While being delightedly force-fed 17 days of splendid drama, one annual question has remained resolutely unasked in medialand this August: when will the silly season start?
Worry no more. It kicked in almost as soon as the last firework fizzed out over the last athlete's hangover. It kicked in with something of a confected row over Benedict Cumberbatch – yet a row that has puttered on, because it's about one of those British things about which no consensus can ever be reached yet on which everybody wants an opinion: class. Or Class
On BBC's Breakfast, there were still talking heads debating whether Cumberbatch had been right to "moan" about the occasional sniping he got for being a "posh" actor in this country. The responses were predictable enough. The nicely chippy northern woman declared it "vulgar" of him to even voice a complaint through his mouthful of privilege; the etiquette lady, trying to defend him, said his accent quite possibly held him back from some roles, such as anything involving Danny Boyle. It hasn't, incidentally, most notably when peeling off all on stage for that director's Frankenstein. But if those responses were relatively knee-jerk, that's as nothing to the twitterati, some with something interesting to say about class, a great many without, almost all hampered by the simple Chinese-whisper effect of only having heard that Cumberbatch said something moany about being picked on for being posh.
Let's look at what he actually did say.
Interviewed for Radio Times by Decca Aitkenhead, he talked about sudden real post-Sherlock fame, touched on his personal life and lucidly compared the similarities and differences between that role and the one he brings to our screens soon this Friday, that of Christopher Tietjens in Ford Madox Ford's tetralogy Parade's End, by all early accounts winningly adapted by Tom Stoppard. Both well-spoken, tall, English and Edwardian – in soul anyway, even though Cumberbatch's Sherlock has been so vibrantly updated – and variously tortured gentlemanly souls. But Christopher is taciturn and there is, as Cumberbatch put it, "none of that hyper-articulate mental vomiting. I think people might think, 'Why would he want to do that, because it's nothing like Sherlock?' But that's exactly why."
Then, in some final throwaway comments, he touched upon, or was invited to touch upon, "posh-bashing", and said that sometimes, mainly as a consequence of having been to Harrow, he has been "castigated as a moaning, rich, public-school bastard, complaining about only getting posh roles". Aitkenhead goes on to say: "As he's one of the most gifted, intelligent and likable actors this country has produced, I'm not surprised he can't even be bothered to engage the attack. 'It's just so predictable,' he sighs wearily. 'So domestic and so dumb.' I just hope he's not serious when he adds, 'It makes me think I want to go to America.'"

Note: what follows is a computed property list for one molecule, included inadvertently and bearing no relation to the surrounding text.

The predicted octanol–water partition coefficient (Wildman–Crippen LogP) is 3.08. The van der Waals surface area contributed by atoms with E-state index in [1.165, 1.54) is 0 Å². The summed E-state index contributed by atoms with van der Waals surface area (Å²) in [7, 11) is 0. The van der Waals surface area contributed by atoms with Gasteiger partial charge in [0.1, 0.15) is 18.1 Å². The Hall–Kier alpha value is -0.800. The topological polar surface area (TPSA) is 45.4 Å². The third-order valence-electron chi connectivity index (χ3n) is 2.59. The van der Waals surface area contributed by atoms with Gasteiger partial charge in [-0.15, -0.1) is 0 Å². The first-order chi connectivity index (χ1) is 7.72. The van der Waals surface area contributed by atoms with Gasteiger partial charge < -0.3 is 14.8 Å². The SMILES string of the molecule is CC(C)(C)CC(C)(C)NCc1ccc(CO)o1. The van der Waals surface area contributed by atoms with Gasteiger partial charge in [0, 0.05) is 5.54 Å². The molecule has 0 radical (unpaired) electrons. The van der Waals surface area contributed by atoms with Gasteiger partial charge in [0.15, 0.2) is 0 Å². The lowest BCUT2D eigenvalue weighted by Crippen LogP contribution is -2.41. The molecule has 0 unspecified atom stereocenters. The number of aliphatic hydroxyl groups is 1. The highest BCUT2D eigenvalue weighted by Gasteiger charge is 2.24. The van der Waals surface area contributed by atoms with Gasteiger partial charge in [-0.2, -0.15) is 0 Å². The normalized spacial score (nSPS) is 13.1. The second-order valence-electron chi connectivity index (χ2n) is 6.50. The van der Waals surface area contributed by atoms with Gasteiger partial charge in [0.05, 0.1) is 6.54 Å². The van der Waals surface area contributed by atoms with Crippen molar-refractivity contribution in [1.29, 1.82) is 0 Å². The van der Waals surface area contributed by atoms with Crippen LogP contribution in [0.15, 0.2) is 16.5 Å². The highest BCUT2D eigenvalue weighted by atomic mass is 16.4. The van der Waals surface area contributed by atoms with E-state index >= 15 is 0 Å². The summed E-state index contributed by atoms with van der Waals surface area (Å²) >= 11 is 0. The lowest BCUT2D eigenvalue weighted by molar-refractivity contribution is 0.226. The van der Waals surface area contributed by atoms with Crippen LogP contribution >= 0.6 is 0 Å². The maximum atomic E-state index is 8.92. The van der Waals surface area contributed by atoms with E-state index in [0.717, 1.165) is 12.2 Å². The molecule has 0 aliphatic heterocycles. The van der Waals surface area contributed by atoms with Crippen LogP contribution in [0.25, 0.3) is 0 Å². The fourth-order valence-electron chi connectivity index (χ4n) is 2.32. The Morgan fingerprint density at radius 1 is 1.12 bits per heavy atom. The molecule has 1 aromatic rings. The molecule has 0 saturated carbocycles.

And there you have it. A half-hearted sigh about being castigated for complaining about only getting posh roles, and what sounds like an end-of-interview joke. Radio Times – perhaps surprisingly for a publication normally viewed as reliable, comprehensive but a bit… Auntie – has, for the past year or two, been knocking out many interviews that have produced the lead item in the next day's papers. They are not averse to taking the slightest of controversies from a celeb's mouth and, while never presumably being actionably inaccurate, still flamming it up to the high heavens. So you can be sure that, had Cumberbatch indulged in any serious kind of rant about class, or seriously "threatened" to go to America, it would have been worked into the intro, if not the headline. And from this, our nation of point-missers erupted into an orgy of castigating him for moaning about only getting posh roles. Which he hadn't.
The problem, of course, is confusion over class: over its very definition, and, in these austere times when we most definitely are not all in it together, over class envy. As soon as John Major pronounced that class was dead, he was condemned – not just for the slightly flatulent wishlist pabulum that clearly wasn't true, but, more crucially, for the flattened vowels in which he said it. Since then, snobberies and ignorances have unwittingly conspired to keep the fluid truth as murkily unknowable as in those early 90s. Poor Benedict even got a mention from the platform from another occasionally misunderstood cove, Michael Gove (like Cumberbatch, another scholarship boy), when he was named, alongside other actors such as Tom Hiddleston and Dominic West, a good handful of leading comedians, the 2010 Mercury winners, England's rugby team, etc, etc, as being inordinately unrepresentative of Britain as a whole, thanks to their fee-paying educations. But Gove – again, read it more carefully – insisted: "It is undeniable that the individuals I have named are hugely talented."
Rather, he was having a passionate pop not at them but at the "morally indefensible" strategy of so many other schools, which allow pupils to leave unable to read, write or add.